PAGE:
By Morton Marcus
Last week’s column left some readers unsatisfied. “It’s all well and good to know about people moving in and out of Indiana, but I want to know about my county,” one person wrote.
I appreciate his interest, but it would be difficult to represent Parke County and the other 91 Indiana counties in the allotted space. Hence, I’ll hit the high and low points.
Remember, the U.S. Census Bureau calls these data the 2015 Vintage. This means they depict a representative year from 2011 to 2015.
Hold on; this merry-data-go-round is taking off.
Of the 6.5 million Hoosiers living in Indiana, 5.5 million (85 percent) stayed in the same house or apartment as they lived in the preceding year. In 12 counties, more than 90 percent of the population stayed put. In only four counties, (Putnam and the three college counties — Delaware, Tippecanoe, and Monroe) did fewer than 80 percent remain in place.
Churning, that is a change of residence within the same county, was greatest in Monroe, where 19 percent of its residents changed their place of residence. Next in line, all above 10 percent, were Tippecanoe, Delaware and Madison, followed by 11 other counties. Franklin, Posey and Crawford each had less than four percent churning.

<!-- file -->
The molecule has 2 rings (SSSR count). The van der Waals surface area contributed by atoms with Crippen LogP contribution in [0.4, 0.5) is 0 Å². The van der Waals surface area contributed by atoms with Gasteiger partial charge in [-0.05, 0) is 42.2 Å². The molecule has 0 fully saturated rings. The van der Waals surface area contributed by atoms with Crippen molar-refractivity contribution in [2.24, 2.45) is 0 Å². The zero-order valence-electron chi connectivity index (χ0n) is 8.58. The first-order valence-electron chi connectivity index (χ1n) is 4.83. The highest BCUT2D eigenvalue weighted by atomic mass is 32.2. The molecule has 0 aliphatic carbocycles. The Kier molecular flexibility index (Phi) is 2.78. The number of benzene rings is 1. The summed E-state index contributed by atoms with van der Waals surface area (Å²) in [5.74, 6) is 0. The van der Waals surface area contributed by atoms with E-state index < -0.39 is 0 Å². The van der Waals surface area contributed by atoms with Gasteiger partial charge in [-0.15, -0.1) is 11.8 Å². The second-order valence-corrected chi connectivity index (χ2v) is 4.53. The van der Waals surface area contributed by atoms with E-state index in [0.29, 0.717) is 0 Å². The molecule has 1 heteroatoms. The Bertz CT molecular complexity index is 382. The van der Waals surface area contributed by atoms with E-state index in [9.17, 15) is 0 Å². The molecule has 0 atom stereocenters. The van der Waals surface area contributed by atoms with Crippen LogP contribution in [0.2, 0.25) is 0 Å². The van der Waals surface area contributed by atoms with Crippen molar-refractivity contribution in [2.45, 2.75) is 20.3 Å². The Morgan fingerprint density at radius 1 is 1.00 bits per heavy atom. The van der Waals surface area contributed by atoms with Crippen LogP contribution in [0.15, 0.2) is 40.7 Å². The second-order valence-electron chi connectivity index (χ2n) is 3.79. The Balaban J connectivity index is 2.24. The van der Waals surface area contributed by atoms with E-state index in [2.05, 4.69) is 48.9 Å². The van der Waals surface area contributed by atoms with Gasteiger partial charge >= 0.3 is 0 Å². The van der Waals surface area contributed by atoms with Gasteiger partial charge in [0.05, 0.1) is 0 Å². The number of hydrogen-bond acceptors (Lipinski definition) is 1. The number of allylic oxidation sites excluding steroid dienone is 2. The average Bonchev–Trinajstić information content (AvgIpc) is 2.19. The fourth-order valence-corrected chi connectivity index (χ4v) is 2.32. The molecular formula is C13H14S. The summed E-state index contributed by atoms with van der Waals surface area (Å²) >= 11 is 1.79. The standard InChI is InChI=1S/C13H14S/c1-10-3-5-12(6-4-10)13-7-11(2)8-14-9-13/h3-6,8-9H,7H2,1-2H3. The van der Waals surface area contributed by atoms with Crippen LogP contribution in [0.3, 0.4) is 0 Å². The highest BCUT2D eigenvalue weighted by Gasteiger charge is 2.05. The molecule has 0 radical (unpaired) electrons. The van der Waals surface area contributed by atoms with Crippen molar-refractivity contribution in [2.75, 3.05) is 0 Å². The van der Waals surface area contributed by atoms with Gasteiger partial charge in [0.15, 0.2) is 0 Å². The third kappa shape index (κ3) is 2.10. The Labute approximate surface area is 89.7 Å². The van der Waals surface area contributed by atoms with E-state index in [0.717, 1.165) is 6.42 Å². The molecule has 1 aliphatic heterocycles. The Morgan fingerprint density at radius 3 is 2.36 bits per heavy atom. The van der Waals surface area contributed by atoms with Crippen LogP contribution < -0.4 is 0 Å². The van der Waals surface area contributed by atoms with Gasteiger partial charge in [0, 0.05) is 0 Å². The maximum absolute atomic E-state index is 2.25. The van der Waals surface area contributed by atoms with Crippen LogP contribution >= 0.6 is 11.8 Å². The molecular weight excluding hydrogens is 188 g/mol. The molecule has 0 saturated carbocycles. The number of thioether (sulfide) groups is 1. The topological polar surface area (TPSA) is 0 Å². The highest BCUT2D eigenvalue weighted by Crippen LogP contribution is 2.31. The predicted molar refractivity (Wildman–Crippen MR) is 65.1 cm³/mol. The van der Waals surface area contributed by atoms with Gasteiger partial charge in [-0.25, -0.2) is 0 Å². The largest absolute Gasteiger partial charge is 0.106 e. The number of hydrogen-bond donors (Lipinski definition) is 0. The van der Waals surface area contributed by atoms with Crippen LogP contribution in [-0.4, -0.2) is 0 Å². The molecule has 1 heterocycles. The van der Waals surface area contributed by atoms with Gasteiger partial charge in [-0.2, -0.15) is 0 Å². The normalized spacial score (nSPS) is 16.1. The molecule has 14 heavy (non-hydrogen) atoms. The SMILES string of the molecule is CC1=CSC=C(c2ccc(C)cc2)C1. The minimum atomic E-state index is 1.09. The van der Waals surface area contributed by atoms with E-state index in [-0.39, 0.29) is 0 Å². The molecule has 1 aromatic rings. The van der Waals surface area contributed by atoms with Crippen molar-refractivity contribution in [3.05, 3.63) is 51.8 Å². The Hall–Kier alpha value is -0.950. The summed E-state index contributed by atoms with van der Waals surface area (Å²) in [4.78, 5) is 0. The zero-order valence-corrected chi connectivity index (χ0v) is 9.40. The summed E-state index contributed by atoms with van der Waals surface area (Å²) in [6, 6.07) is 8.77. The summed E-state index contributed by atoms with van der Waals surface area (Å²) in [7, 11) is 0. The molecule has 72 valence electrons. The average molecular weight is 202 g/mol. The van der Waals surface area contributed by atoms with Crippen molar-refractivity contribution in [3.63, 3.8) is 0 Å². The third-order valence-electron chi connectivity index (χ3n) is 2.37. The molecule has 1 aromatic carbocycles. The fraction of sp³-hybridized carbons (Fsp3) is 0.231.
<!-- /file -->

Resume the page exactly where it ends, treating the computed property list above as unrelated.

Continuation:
Next consider intra-state migration, the movement of people from one Hoosier county to another. Marion, Hamilton and Monroe had the highest number of in-migrants from other Indiana counties. Marion, Hamilton and Lake were the leaders in sending people to other Indiana counties.
Monroe, Tippecanoe and Delaware again led the state in net intra-state in-migration.
LaPorte, Vigo, Johnson, Knox and Hamilton followed in order with in-bound movers exceeding the number of out-bound movers by 1,000 or more.
At the other end of the line were Marion, Lake, Allen, Elkhart and Floyd counties with more than 1,000 each of net intra-state out-migrants.
Net inter-state in-migration, the excess of people from other states over the outward moves of Hoosiers, favored Lake County by more than 1,600 persons. Next in order were LaPorte, Grant, Bartholomew and Howard counties. Trailing all others with net deficits were Marion ( minus 5,400) and Elkhart (minus 1,400).
Finally, 23,800 persons moved to Indiana from abroad. Three counties (Marion, Tippecanoe and Monroe) accounted for 43 percent of this in-migration. We do not know how many people left Indiana for other countries.
Take all of these numbers together and we had nearly 660,000 people moving in or out or both of a Hoosier residence during a one-year period. If we assume 2.56 persons per household in the state, that’s 258,000 homes or apartments for sale or rent.
It’s enough to keep real estate agents, home furnishing and appliance stores, trailer rentals and many others nicely busy.
Morton Marcus is an economist, formerly with the Indiana University Kelley School of Business. Send comments to email@example.com.